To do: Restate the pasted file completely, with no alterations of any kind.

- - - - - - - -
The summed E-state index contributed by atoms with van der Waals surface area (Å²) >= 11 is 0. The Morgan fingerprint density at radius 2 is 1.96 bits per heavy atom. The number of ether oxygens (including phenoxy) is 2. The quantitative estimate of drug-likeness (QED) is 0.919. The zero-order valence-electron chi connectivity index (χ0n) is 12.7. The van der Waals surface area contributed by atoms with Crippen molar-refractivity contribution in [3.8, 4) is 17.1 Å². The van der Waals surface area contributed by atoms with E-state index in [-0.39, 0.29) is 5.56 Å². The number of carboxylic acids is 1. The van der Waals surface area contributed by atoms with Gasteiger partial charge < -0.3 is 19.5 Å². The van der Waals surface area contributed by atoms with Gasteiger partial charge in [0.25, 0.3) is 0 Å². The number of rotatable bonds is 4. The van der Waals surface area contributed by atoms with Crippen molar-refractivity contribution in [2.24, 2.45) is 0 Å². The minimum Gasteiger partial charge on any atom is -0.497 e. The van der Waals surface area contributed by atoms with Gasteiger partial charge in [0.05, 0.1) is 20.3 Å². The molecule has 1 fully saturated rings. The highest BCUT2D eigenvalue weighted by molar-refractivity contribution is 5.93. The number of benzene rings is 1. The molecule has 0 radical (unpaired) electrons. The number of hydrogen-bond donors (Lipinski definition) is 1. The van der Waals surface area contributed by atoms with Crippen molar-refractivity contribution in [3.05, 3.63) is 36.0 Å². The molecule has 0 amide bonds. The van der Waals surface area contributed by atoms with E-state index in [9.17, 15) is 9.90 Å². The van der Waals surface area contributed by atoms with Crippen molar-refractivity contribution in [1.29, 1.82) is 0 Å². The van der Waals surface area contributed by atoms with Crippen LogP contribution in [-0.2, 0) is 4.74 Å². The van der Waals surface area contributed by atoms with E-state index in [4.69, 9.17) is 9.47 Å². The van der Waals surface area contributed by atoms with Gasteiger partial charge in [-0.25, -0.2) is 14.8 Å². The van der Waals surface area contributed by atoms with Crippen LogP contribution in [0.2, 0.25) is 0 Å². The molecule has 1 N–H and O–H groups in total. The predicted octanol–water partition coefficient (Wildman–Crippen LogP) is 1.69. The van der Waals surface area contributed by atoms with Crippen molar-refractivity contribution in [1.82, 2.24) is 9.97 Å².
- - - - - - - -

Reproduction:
The summed E-state index contributed by atoms with van der Waals surface area (Å²) >= 11 is 0. The Morgan fingerprint density at radius 2 is 1.96 bits per heavy atom. The number of ether oxygens (including phenoxy) is 2. The quantitative estimate of drug-likeness (QED) is 0.919. The zero-order valence-electron chi connectivity index (χ0n) is 12.7. The van der Waals surface area contributed by atoms with Crippen molar-refractivity contribution in [3.8, 4) is 17.1 Å². The van der Waals surface area contributed by atoms with E-state index in [-0.39, 0.29) is 5.56 Å². The number of carboxylic acids is 1. The van der Waals surface area contributed by atoms with Gasteiger partial charge < -0.3 is 19.5 Å². The van der Waals surface area contributed by atoms with Gasteiger partial charge in [0.25, 0.3) is 0 Å². The number of rotatable bonds is 4. The van der Waals surface area contributed by atoms with Crippen molar-refractivity contribution in [2.24, 2.45) is 0 Å². The minimum Gasteiger partial charge on any atom is -0.497 e. The van der Waals surface area contributed by atoms with Gasteiger partial charge in [0.05, 0.1) is 20.3 Å². The molecule has 1 fully saturated rings. The highest BCUT2D eigenvalue weighted by molar-refractivity contribution is 5.93. The number of benzene rings is 1. The molecule has 0 radical (unpaired) electrons. The number of hydrogen-bond donors (Lipinski definition) is 1. The van der Waals surface area contributed by atoms with Crippen molar-refractivity contribution in [3.05, 3.63) is 36.0 Å². The molecule has 0 amide bonds. The van der Waals surface area contributed by atoms with E-state index in [9.17, 15) is 9.90 Å². The van der Waals surface area contributed by atoms with Crippen molar-refractivity contribution in [1.29, 1.82) is 0 Å². The van der Waals surface area contributed by atoms with Crippen LogP contribution in [-0.2, 0) is 4.74 Å². The van der Waals surface area contributed by atoms with E-state index in [4.69, 9.17) is 9.47 Å². The van der Waals surface area contributed by atoms with Gasteiger partial charge in [-0.25, -0.2) is 14.8 Å². The van der Waals surface area contributed by atoms with Crippen LogP contribution in [0.2, 0.25) is 0 Å². The molecule has 1 N–H and O–H groups in total. The predicted octanol–water partition coefficient (Wildman–Crippen LogP) is 1.69. The van der Waals surface area contributed by atoms with Crippen molar-refractivity contribution in [1.82, 2.24) is 9.97 Å².